‘New Zealand model’ isn’t Mahaulepu

I was born and raised on a New Zealand dairy farm in the Waikato area of the North Island. For the final few years on the property, I managed the total operation.

I am somewhat confused by the oft-quoted statement, “the New Zealand model,” in regards to the proposed Hawaii Dairy Farm operation at Mahaulepu. Another well-known quotation is “the devil is in the details,” and there seems from press releases to be a dearth of details I would consider relevant. I am not accusing the developer of ignorance but it appears they are convinced the residents of Poipu and Koloa have it in abundance.

New Zealand is approximately 1,000 miles long and there is no doubt that it is possible to have a “town supply” dairy farm supplying fresh milk from one end of New Zealand to the other — just as it is anywhere in the world, given enough money. However, a successful grass-fed dairy herd requires frequent light rain, well-drained fertile soil and adequate sun without great extremes of temperature. There are only two main areas in New Zealand that qualify and these are the Waikato area around the city of Hamilton and the Taranaki area around the city of New Plymouth. These two areas are probably the most intense grass-fed dairy areas in the world.

Forty years ago we milked a total of approximately 200 cows plus an average “dry stock” level of 60 heifers and selected calves — all on 163 acres. No stock feed of any type was imported onto this Waikato farm and I’m told these figures have improved since then. However, that climate is ideal for growing nutrient-rich grass — parti-cularly clovers which replenish the nitrogen in the soil. These are also grasses that will not grow adequately in a tropical climate. The area is also well away from salt breezes which can burn these grasses, and of course the farm consisted of gently rolling, well-drained soil.

To be successful, the cows need to be highly efficient at converting grass to milk and modern cows are a product of many decades of scientific selective breeding largely employing artificial insemination. All this is in an environment, that has, due to the number of livestock involved, veterinary, research and other support of all types, second to none in the world.

So far, I see almost no parallels between New Zealand and the heavy, poorly drained clay soils close to the sea at Mahaulepu.

As stated, high-producing dairy cows are very efficient at converting grass to milk. Much grass and many gallons of water are daily consumed at one end and waste in the form of manure and urine is ejected at the other. Twice a day, many quarts of high-quality milk are available at the cow’s udder.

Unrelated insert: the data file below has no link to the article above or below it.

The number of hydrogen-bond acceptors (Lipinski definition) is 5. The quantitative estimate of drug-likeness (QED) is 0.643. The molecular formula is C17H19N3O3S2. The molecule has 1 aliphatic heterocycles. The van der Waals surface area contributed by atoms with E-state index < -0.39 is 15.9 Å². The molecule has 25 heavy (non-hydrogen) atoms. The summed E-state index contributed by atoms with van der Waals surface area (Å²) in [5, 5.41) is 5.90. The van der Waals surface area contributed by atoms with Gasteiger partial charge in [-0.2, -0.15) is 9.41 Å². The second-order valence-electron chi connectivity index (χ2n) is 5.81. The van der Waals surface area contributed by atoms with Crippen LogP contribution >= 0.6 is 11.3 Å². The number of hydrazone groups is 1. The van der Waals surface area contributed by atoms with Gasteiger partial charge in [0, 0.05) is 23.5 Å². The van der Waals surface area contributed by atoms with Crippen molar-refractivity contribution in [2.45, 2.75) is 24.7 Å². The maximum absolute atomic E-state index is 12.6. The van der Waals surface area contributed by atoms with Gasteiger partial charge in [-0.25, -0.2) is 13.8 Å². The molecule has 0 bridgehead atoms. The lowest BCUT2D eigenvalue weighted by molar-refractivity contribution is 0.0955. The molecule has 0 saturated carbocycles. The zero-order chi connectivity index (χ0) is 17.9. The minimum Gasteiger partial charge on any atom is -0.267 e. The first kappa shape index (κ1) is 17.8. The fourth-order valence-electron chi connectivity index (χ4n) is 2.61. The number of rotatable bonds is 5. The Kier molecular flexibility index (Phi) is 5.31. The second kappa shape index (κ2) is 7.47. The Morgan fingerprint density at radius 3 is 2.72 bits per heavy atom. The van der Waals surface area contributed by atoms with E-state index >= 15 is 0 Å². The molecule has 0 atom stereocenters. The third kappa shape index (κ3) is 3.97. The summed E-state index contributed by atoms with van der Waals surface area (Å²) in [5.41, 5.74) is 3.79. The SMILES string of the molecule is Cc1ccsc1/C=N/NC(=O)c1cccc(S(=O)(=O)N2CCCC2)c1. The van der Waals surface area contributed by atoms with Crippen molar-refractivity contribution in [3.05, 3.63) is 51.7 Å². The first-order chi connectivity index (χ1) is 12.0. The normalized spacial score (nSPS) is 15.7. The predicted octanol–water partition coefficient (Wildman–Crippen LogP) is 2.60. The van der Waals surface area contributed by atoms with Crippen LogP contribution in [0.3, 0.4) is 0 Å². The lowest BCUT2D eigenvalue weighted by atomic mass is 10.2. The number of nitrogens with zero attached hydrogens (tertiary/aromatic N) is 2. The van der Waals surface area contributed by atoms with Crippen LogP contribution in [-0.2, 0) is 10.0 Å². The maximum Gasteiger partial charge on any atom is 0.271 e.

To get grass into the cows, three methods can be employed, depending on the weather.

A. In fine weather, the cows walk to and from the milking facility to the grass, where it is processed through the cow.

B. If there is a danger of causing too much mud, the grass can be harvested with a forage harvester and brought to the cows.

C. A combination of both A and B.

All this grass consumed, unfortunately, also transfers fertility from the soil, and means must be employed to return as much manure as possible to the fields.

Given the density of livestock on what is potentially a very muddy area during long wet spells, I would presume there will be adequate concrete “hard standing areas,” as well as this obvious requirement around the milking facility. As has been pointed out from many previous letters, there will be a large accumulation of manure and urine.

In the A option, 80 percent will be deposited on each field. There will still need to be a method to collect and regularly spread the balance accumulated around the milking facility. In the B option, this operation becomes a major exercise. And the C option, of course, would be something in between.

Any such intensive dairy operation requires rotational grazing — that is where the cows are moved on a daily basis from one field to the next to allow grass to recover and be ready for the next cycle. If cows are allowed to create too much mud while in the field during very wet weather in such poor draining clay soils, grass will be slower to recuperate. After each grazing the deposited manure must also be spread (by tractor and chain harrows) so that accumulated deposits are not too deep for grass to grow through or the grass will die.

Given the money available, the initial proposed stocking rate should be feasible but as I have tried to explain above, the area is far from ideal. Additional stocking rates will, of course, only exacerbate the problems.

As a permanent resident of Poipu adjacent to the Grand Hyatt, I have major concerns.

1. Those of us who have been brought up around livestock are used to animal smells. Those whose lifestyles subject them to perhaps only vehicle exhaust fumes at worst and the scents of flowers and trees at best, will most likely find any smells emanating from the farm highly objectionable. To say there will be no smells, irrespective of wind direction, is delusional.

2. If the cow manure is not spread while fresh, the smell becomes much more pronounced and certainly objectionable to even those with less acute olfactory senses.

3. In the 25 years I have resided in the area, we have experienced heavy periods of rain at times that would almost certainly, despite all precautions, cause discharge of unacceptable pollutants into the ocean.

4. Items 1, 2 and 3 will also certainly impact my property values and those of my neighbors as well as detrimentally affecting the tourist industry of the area which is, of course, one of the primary engines of Kauai’s economy.


David Collison is a resident of Poipu.


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